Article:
Behead, Burn, Crucify, Crush: Theorizing the Islamic State’s Public Display of Violence 

Simone Molin Friis (University of Copenhagen)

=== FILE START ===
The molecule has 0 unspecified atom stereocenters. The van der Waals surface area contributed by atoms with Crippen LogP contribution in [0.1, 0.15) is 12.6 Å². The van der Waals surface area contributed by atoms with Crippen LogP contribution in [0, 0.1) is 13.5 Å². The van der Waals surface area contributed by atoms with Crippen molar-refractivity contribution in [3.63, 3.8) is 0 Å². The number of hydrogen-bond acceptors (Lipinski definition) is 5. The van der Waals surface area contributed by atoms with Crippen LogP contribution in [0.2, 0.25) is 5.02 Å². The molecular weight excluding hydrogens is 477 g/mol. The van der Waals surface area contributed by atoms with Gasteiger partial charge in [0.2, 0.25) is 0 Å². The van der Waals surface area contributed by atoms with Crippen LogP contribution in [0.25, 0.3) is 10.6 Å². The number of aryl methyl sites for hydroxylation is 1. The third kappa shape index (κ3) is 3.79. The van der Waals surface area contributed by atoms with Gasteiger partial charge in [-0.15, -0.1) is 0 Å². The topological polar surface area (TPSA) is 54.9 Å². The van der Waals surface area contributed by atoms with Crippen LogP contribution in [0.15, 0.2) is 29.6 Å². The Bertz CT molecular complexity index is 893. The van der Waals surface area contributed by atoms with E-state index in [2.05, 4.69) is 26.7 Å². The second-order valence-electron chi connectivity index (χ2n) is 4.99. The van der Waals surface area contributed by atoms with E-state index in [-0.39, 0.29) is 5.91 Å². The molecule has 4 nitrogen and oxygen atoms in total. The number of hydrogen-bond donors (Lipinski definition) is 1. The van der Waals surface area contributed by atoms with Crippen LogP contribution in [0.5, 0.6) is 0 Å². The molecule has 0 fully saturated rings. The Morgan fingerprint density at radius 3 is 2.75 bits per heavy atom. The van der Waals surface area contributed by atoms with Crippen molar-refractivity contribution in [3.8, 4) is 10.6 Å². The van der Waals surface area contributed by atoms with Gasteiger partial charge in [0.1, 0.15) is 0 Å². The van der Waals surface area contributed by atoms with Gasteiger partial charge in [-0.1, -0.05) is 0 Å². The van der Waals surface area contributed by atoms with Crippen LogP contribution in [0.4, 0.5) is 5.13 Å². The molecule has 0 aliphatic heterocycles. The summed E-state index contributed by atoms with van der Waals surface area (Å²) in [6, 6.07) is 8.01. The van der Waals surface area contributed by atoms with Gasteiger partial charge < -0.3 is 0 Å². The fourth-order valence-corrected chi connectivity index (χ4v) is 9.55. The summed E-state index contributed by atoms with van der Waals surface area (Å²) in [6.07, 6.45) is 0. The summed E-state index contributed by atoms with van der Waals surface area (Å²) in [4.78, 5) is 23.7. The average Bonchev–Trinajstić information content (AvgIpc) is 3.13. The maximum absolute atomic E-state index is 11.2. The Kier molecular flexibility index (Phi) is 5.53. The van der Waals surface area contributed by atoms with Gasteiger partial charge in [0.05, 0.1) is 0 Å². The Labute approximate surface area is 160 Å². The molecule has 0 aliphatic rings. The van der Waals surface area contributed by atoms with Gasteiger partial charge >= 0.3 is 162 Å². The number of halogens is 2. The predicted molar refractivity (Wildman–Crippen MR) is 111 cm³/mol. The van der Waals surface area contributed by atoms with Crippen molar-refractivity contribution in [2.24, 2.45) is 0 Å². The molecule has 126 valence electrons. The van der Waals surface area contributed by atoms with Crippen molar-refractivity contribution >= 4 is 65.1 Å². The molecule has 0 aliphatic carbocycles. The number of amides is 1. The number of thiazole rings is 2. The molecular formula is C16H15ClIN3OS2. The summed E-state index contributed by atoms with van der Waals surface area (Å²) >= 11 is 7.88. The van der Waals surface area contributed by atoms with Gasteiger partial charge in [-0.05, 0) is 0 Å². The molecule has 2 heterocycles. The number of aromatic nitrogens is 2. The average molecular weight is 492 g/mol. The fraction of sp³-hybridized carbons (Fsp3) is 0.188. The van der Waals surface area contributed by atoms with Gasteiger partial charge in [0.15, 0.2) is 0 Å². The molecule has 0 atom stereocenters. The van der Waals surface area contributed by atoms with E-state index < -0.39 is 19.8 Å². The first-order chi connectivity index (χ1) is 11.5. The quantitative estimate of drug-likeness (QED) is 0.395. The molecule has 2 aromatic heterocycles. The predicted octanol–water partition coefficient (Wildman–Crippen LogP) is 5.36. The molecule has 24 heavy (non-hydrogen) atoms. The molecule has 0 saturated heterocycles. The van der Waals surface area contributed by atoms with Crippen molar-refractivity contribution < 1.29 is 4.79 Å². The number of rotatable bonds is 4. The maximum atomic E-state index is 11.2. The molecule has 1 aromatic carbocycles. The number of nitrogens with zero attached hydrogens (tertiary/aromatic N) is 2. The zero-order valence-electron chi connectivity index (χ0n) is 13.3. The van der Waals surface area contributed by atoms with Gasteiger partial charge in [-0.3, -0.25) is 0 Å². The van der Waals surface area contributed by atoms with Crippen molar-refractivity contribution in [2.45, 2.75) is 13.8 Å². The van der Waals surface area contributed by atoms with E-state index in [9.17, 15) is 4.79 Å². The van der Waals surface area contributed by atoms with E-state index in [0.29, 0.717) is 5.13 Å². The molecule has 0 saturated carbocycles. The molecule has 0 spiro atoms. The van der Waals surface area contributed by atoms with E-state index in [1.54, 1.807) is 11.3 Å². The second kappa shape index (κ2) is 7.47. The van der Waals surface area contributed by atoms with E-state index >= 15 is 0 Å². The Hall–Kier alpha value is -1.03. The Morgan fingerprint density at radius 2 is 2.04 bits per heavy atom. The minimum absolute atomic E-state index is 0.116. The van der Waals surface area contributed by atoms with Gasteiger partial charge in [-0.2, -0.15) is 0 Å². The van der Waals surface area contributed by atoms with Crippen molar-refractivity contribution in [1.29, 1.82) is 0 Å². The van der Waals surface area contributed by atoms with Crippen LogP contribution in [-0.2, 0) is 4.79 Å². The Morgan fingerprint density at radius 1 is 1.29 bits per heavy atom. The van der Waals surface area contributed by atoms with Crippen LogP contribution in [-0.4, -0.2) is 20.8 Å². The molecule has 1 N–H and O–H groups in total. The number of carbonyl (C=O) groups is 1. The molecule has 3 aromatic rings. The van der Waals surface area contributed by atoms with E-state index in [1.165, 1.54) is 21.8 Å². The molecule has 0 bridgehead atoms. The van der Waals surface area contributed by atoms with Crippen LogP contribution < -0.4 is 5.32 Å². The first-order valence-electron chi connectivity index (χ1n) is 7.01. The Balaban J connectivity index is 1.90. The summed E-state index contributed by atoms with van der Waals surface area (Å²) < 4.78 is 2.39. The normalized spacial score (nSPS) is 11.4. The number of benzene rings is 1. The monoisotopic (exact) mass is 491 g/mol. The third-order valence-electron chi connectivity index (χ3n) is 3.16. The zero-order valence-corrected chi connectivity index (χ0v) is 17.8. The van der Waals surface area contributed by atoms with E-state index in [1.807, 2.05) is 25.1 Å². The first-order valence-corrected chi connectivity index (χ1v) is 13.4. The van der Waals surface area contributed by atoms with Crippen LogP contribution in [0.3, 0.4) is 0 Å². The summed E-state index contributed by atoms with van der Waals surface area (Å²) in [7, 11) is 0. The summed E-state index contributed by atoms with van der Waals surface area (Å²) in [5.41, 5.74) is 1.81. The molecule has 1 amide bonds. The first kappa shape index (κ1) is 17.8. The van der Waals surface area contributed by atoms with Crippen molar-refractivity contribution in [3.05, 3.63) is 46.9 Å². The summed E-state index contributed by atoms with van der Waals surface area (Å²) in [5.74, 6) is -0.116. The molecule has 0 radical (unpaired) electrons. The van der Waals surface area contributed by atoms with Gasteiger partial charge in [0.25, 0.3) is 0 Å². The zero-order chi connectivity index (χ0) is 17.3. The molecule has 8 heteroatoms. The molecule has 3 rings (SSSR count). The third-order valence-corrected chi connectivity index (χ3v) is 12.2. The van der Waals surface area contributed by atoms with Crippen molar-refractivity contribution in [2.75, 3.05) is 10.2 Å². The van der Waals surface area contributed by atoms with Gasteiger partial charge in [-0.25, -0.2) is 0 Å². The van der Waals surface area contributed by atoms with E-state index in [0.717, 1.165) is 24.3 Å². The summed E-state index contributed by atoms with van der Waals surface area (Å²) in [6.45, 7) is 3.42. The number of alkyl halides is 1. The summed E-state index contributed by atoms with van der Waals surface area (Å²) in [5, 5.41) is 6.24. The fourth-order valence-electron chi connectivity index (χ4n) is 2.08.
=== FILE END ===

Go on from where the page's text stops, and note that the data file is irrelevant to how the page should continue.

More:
During the summer of 2014, the militant group known as the Islamic State (IS) emerged as a central security concern on the international agenda. An important element in IS’s rapid rise to infamy was the group’s ability to exploit the contemporary media environment to render its retributive justice and bloody triumphs excessively and instantly visible to a global audience. Through slick high-definition videos showing beheadings, burnings, and other atrocities, IS has continuously attracted international attention and spurred vehement reactions. This paper examines IS’s public display of violence. By placing the phenomenon in a broader historical-political context and interpretative field that reaches beyond the immediate sense of horror, the paper seeks to surpass the sensationalism in order to explicate the logic, dynamics, and politics of the deliberate display of cruelty against individual human bodies. In doing so, the paper highlights that the violence in IS’s videos is a form of violent dialogue, which is predominantly about the effects on witnesses; which relies on the power of transgressive violence to create the spectacular effect; and which mobilizes the victim to produce the public appearance of consent. Subsequently, discussing the broader political function of IS’s pubic display of violence, the paper argues that IS’s staged violence is both a form of terrorism and a way of undermining sovereign states, but also an integral element of a state-project and a way of manifesting sovereignty. Finally, the paper reflects on what the case of IS can teach us about the way in which spectacles of violence are being transformed in the 21st century.

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